I grew up in a Catholic household and right now we’re in the middle of Lent. I was taught from a young age to ‘give up’ something while never fully understanding the reasoning behind it. This year I struggled back and forth with what to give up and decided against it. I don’t think the purpose is to deprive ourselves of something that we love, but to instead invite more God into our lives. So instead, I’ve been trying to do good deeds for people. These deeds have consisted of small acts and a few larger ones, but through it all I hope to share love with others.

Sometimes I think of how I’d like to be remembered when I die. I am far from a perfect person, which is one of the reasons I need Jesus even more. And even though there are many times that I fall short, I hope to be remembered for showing love to others. Whether it’s during a funeral, family gathering, or a night out with friends. There is so much negativity in this world. Tell someone you love how you really feel. Give them that hug. You never know when time will be up.

A little bit of my mother’s story & a very difficult day.

My mother had a baby that died.

She gave birth to her the day before her own birthday, but for whatever reason, the baby didn’t make it. It was her first child, a little girl.

She told me about it when I was younger and I used to delight in the fact that I had an older sister in Heaven. It was something that I couldn’t comprehend and it’s a loss that I pray I never understand. The baby was buried on top of my mother’s grandparents. Her casket made by an uncle. My father carried her on his lap as the car drove to the cemetery for the burial.

My sister is someone who I don’t think of very often, I’m sad to say. It’s hard to remember someone you’ve never met. Instead, I get little bits and pieces of her from the memories my mother chooses to share with me. And although she’s never said it, I’m positive it’s a loss she still feels very deeply to this day.

Today I had to take the hand print of a little baby who had died in his mother’s womb. This little boy, who was only a few weeks along, and yet I was able to count each and every finger on his little hand. I was able to look upon his little button nose and view his little eyelids gentle closed as if he were merely sleeping.

Today I witnessed death in a way that I wish no one ever has to experience.

And today, I remembered my older sister for the first time in a long time.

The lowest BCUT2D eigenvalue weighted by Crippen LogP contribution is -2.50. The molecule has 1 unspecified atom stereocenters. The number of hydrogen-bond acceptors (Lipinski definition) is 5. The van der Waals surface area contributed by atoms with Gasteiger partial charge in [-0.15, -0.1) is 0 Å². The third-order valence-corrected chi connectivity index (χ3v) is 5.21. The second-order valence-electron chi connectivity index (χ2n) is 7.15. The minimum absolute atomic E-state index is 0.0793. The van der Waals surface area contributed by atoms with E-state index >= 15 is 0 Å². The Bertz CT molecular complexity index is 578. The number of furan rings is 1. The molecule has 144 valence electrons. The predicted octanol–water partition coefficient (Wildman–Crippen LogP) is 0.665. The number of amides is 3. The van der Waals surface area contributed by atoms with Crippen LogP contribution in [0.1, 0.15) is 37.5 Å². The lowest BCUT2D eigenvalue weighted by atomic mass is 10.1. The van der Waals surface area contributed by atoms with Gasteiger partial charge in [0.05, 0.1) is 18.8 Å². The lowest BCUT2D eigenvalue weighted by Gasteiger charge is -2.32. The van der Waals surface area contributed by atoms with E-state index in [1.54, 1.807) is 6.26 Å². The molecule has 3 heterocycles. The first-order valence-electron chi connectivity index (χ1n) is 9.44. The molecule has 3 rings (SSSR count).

I feel such sadness in my heart as I type these words. Sadness for the parents who just a few days ago had so much hope for the future. Sadness for myself, for having to deal with death in instances like this. And sadness for the simple reason that I do not understand why things like this happen.

Not everything in life makes sense.

Some things just suck.

For Eddie.

I was in the back room of the funeral home on the ground crying when Keith came in.

He stood there looking at me for a moment before asking me what had happened. But I know that he knew. Just how I somehow knew from the message that was left for me.

“Hi Lauren, it’s Steve, hey can you give me a call when you get this message?”

Steve is Eddie’s son. We had been talking on the regular for a while ever since Eddie’s wife had died in April. Calling to touch base to make sure we informed one another about how Ed was doing with her death. Everyone was concerned with how he was coping, and from our phone calls we both knew that he was having an extremely difficult time.

Ed had gone into the hospital two days before this message was left for me. I had spoken with him on the phone the same day and he just sounded off. He was depressed. He wasn’t taking care of himself. And now he needed help. The day after he went into the hospital I was stuck at the funeral home, but Keith had gone to visit him. So when he got there, Keith was able to Facetime with me so I could speak with Eddie. He looked tired, but his mind was totally with it. I told him that I was going to visit him after I met with a family the next day, and he told me he loved me when we said goodbye.

And then I got the voicemail. And I called Steve back. And somehow, I knew what had happened. And I knew that I wouldn’t be visiting Eddie at the hospital that day.